Cursor placement in Templates plugin (preferably also for Daily Notes template)

One neat feature from text expanders is cursor hints (link from Espanso site) where you could place your text cursor anywhere you want it to be placed in the expanded text after typing instead of having it at the end, which requires added mouse movement if you want to type somewhere in the middle of the text expansion.

So far, the Templates plugin does not have this. Adding a template to your note would always place the cursor at the end of the added text. Same problem with the daily notes template, except the cursor is placed at the beginning of the note. Would be great to have the option to place the cursor where desired. :grin:

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i made a similar feature request like this using common snippet syntax: Template Plugin Improvement --- Tab Stops ${1}

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+1 on ability to position cursor in templates. Drafts uses <|> to signify where cursor is to be position after a template is created.

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Fully support this feature, cursor placement carrying over to the template inserted would save a lot of time, especially on very long templates.

Related to excessive scrolling: My “Page Up” and “Page Down” keyboard keys work in moving up and down in a note, but the “Home” and “End” keys do not. Having home and end key functionality to jump to the top or bottom of the note would be a great update.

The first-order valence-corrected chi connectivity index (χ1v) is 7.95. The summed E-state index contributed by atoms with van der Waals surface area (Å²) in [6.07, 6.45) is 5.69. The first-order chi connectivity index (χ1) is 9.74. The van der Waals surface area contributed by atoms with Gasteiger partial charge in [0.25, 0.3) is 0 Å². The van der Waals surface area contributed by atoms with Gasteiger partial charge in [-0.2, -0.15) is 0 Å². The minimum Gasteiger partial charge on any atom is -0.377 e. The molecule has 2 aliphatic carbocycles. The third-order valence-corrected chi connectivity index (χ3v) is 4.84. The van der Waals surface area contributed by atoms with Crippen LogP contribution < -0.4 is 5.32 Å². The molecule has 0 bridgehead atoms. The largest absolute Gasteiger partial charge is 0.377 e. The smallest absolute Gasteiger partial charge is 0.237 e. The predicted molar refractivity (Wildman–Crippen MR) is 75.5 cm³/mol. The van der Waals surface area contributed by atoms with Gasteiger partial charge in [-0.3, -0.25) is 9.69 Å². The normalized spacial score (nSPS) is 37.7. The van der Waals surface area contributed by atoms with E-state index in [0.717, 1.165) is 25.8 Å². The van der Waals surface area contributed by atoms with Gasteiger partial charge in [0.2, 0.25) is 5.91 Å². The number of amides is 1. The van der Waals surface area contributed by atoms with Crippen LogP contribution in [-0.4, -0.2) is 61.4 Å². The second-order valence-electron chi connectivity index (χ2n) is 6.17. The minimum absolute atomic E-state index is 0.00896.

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Plus one for this. I’m using templates as a kind of built in text expander and cursor placement would really speed up my workflow. Thanks.

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Another +1 from me. This would be a timesaver for sure!

You could use Templater’s tp.file.cursor(order?: number) function.

If you do, I’d advise changing the hotkey “Templater: Jump to next cursor location” to something like Ctrl+Tab (or Cmd+Tab) since default Alt+Tab (Opt+Tab) switches between applications on my Linux machine.

I use this in my Daily Notes template. After filling in the template data, it will jump to the first specified cursor location <% tp.file.cursor(1) %>, erase this text and put the cursor there to type.

When pressing Ctrl+Tab (in my case), it jumps to <% tp.file.cursor(2) %>, erases that text and positions the cursor there.

Thus, it’s only a “one-time jump-through”, but still quite helpful.

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